First, we can check old logs and their size:
/var/log/ – a standard place for system logs, and applications, if not set otherwise. Using: ls -alh we can list all files with their size and du -h we can see the size of folders. Sometimes we do not need some archived old logs, so they can be deleted, but only if we are sure that they won't be needed anymore.
In /var/log/ there are some folders, which can store a big amount of logs, e.g: /var/log/http/ which is standard web server (in most cases the apache web server) logs location. In our example the folder contains a lot of old logs (those are the ones with date appended in the end of file name) with size of a few gigabytes and those can be deleted, if we are sure, that they will be no longer required:
/servers/(cat/spell/pm)/logs is the location of xtm application logs, or corresponding localization on your server, depending on your settings used at the installation. Here we can also see files with appended a date at the end of file, and those, as explained above, can be deleted, if no more required:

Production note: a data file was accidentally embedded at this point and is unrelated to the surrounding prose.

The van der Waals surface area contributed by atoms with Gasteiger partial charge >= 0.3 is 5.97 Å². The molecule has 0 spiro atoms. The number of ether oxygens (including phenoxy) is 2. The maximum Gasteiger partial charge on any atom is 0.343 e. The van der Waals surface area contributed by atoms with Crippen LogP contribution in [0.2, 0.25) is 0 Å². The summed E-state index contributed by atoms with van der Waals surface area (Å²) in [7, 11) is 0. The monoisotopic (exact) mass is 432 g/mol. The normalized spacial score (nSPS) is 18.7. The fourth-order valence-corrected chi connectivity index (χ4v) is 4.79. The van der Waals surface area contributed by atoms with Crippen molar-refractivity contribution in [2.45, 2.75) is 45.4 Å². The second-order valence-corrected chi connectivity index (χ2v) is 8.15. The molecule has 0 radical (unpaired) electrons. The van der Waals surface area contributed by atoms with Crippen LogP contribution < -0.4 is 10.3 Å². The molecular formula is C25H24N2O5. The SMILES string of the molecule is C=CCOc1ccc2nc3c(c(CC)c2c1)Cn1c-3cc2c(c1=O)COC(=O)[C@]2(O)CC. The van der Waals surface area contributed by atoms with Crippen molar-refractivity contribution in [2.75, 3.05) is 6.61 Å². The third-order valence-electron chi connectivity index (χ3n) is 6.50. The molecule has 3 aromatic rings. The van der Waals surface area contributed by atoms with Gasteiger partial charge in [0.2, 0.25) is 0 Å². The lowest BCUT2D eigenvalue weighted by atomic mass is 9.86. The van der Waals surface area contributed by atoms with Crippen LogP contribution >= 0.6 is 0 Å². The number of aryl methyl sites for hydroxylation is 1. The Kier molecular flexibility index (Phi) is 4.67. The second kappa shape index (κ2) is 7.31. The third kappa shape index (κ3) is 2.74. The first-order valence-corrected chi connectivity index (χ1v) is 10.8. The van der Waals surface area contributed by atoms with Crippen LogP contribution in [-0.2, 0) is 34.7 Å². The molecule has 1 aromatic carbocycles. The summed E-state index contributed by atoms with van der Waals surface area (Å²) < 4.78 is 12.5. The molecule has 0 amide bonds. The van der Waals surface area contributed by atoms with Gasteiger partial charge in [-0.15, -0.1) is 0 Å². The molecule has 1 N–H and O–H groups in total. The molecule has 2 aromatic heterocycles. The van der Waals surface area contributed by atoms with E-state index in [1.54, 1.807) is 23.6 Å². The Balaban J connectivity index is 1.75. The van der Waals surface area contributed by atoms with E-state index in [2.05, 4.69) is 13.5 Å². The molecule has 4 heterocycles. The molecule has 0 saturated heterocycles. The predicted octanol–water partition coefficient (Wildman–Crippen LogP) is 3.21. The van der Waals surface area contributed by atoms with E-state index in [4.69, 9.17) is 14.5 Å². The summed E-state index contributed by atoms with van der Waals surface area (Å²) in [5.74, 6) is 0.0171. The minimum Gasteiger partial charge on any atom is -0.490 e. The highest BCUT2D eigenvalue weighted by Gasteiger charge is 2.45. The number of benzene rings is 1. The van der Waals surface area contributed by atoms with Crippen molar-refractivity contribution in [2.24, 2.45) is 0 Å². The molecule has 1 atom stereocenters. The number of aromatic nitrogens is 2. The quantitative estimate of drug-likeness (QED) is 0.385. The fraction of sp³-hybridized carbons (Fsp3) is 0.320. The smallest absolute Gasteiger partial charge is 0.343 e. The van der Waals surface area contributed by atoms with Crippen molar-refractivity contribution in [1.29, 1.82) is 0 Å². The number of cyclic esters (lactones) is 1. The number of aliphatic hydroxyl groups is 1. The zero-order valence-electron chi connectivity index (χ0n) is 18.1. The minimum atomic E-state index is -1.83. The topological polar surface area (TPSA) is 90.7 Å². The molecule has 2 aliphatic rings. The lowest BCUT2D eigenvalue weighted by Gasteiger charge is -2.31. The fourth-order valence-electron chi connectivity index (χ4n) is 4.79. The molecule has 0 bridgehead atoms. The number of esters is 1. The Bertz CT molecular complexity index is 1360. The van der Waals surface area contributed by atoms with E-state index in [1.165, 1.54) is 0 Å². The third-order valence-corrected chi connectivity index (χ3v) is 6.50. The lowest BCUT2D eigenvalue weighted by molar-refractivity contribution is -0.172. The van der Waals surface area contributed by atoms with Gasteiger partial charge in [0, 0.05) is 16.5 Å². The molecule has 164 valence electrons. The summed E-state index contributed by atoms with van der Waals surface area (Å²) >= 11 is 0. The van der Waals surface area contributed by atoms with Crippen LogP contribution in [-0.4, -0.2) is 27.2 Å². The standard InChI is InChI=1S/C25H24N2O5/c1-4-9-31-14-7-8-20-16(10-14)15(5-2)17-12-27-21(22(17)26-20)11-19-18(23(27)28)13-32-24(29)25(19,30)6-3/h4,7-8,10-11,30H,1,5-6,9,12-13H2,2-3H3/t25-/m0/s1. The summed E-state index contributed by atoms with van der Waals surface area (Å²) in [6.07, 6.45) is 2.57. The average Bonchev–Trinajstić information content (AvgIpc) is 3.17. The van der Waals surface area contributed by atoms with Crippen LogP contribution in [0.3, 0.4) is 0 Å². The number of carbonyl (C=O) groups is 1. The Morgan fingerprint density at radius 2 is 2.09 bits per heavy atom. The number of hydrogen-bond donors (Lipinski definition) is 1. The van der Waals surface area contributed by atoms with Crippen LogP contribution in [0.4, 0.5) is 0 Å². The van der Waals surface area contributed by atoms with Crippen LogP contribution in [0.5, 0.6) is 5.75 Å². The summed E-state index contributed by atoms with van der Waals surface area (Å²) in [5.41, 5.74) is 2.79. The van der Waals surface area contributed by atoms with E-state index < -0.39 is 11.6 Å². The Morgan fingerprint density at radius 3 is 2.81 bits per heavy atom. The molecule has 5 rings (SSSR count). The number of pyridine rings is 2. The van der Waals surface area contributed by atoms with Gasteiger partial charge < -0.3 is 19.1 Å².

Second, we move to xtm files:
We can check and delete files in temporary catalogs, in case they weren't cleared automatically. There are many ways to do it, but most efficient is to use a bash script and modify it to your needs. A good example of such script is the one below:
Please bear in mind, that the paths shown above are the standard installation paths of xtm app, if you have different ones, then edit it accordingly!
To create such a file, please do as follows:
From the console: create a bash script and make it executable:
Lastly, we can delete archived or unused projects (do it only when You are sure that you will never ever need them again – the process of deleting projects is irreversible!)
Go to /xtm/xtm/deleted/ or /xtm/xtm/archived (in case You have some non-standard installation path, go according to your installation paths)
Inside this folder(s) you can find the IDs of projects that have been either deleted or archived, and you can choose which one you can delete if any.
If You ever made some database dumps, there is a possibility, that they weren't deleted after dump/or restore.
First, check your bash history to find out if some hints are there:
In the console, please use: history | grep -i pg_dump – this command will show the bash history narrowed down to pg_dump command. You can then check the corresponding folder where the dump was put into, and delete it if needed. In case there is no pg_dump in bash history, you can always check /servers/files/ if there are some leftover unneeded files.